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Yuma Rotary Club members (clockwise from back left) Doug Richey, Bobby Lambert, Lori Arney and Anibal Tofoya man their fundraising booth at Midnight at the Oasis earlier this year. Their club donated $1,000 to Arizona Community Foundation to support nonprofits affected by COVID-19.

Taking to heart the popular Mister Rogers quote to “look for the helpers” in frightening times, local Rotarians have looked within, typifying the traits of helpers in their own communities to provide some relief from the effects of COVID-19.

In April, Rotary International District 5500 — which houses Yuma, Somerton and San Luis — divvied up funds left from projects and events cancelled by the pandemic amongst the 50 clubs in southern Arizona. With $500 in hand, the clubs were asked, “What will you do to help your neighbors in this time of crisis?” The response in Yuma County was swift as Rotarians wasted no time taking action to avail their neighbors in need.

While Fort Yuma Rotary Club supported Precious Treasures Mission, Yuma Foothills Rotary Club helped Crossroads Mission repair a sewer system crisis that displaced about 99 women and children. To double its impact, the Yuma Rotary Club matched its gift from the district, donating $1,000 to the Arizona Community Foundation.

According to the club’s president Page Misenhimer, these funds were dispersed amongst 20 different nonprofits in Yuma County, via the foundation.

“With the extra unemployment rates and tight budgets many people are experiencing right now, there are lots of areas in need of help and it’s important to us as a club to be able to supplement that support to them,” said Misenhimer. “The Yuma Rotary Club has always been involved in the community and several of our members are affiliated with various nonprofits in the community, so this is not a one-time event. It’s a continuation of support.”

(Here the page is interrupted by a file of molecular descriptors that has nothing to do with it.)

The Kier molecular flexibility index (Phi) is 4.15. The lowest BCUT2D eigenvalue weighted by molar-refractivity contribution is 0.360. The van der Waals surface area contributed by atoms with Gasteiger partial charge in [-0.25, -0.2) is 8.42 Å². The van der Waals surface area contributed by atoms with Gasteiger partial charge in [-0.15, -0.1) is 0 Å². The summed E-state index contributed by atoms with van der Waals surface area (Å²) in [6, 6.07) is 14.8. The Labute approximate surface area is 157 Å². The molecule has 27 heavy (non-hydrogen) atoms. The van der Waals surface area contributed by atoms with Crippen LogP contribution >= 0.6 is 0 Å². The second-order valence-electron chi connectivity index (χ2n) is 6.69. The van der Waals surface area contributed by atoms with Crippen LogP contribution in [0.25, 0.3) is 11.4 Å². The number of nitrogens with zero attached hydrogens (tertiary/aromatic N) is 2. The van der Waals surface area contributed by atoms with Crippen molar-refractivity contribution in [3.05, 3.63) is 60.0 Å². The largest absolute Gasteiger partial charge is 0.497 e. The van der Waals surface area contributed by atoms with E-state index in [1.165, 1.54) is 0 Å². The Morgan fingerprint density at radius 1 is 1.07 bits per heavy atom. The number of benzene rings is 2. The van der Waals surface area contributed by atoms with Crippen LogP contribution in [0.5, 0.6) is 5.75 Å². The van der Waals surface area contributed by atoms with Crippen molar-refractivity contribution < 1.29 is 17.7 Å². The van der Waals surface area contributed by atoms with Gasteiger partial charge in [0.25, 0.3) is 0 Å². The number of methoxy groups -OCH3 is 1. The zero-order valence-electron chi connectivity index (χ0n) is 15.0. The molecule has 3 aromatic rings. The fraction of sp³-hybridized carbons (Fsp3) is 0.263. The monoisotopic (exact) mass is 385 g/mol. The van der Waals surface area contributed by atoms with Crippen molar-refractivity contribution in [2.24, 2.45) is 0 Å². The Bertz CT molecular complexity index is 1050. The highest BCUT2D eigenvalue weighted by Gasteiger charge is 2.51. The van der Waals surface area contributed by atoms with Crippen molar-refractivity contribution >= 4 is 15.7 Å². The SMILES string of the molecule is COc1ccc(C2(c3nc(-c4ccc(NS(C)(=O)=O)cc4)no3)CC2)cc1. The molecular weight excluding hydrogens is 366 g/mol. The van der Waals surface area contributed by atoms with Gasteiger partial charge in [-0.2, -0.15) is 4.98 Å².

To meet needs on the medical side, the Somerton Rotary Club and San Luis Frontera Rotary Club provided vital personal protective equipment to local healthcare facilities, outfitting South County doctors and nurses with face masks, disposable surgical gowns and gloves.

“I’m just amazed by how quickly they responded, and that’s what unique about Rotary clubs — they can really mobilize quickly,” said district governor Ellie Patterson. “They decided right away what they wanted to do, and they did it. And I’m so glad, because with all that’s going on right now with COVID-19, these people can’t wait. They need the face masks right now. The demand has been so high.”

According to Patterson, none of these deeds were out of character for any of the clubs.

“That’s just what Rotarians do,” she said. “We’re all really involved and focused on helping our communities be better, stronger, healthier. And when the community needs help, Rotary responds. On a personal note, Rotary allows me to be the person I want to be — I want to make a difference, I want to help others and change lives, and that’s why I get so excited because I see all these Yuma, Somerton, San Luis Frontera clubs doing the same thing. They want to make a difference, and they would tell you that first off.”

The way that each of these groups continuously and selflessly “show up” for their communities year round, she said, is particularly heartwarming.

“Rotarians do so much and they don’t really expect anything in return, they just don’t,” Patterson said. “They move onto the next project or the next fundraiser. They all have such big hearts and they’re just so generous.”

For community members wishing to make a monetary contribution toward the Rotary clubs’ efforts, tax-deductible donations can be made directly to the individual clubs. Contact information for the clubs can be found in the district’s directly, available online at www.rotaryd5500.org/ClubDirectory.


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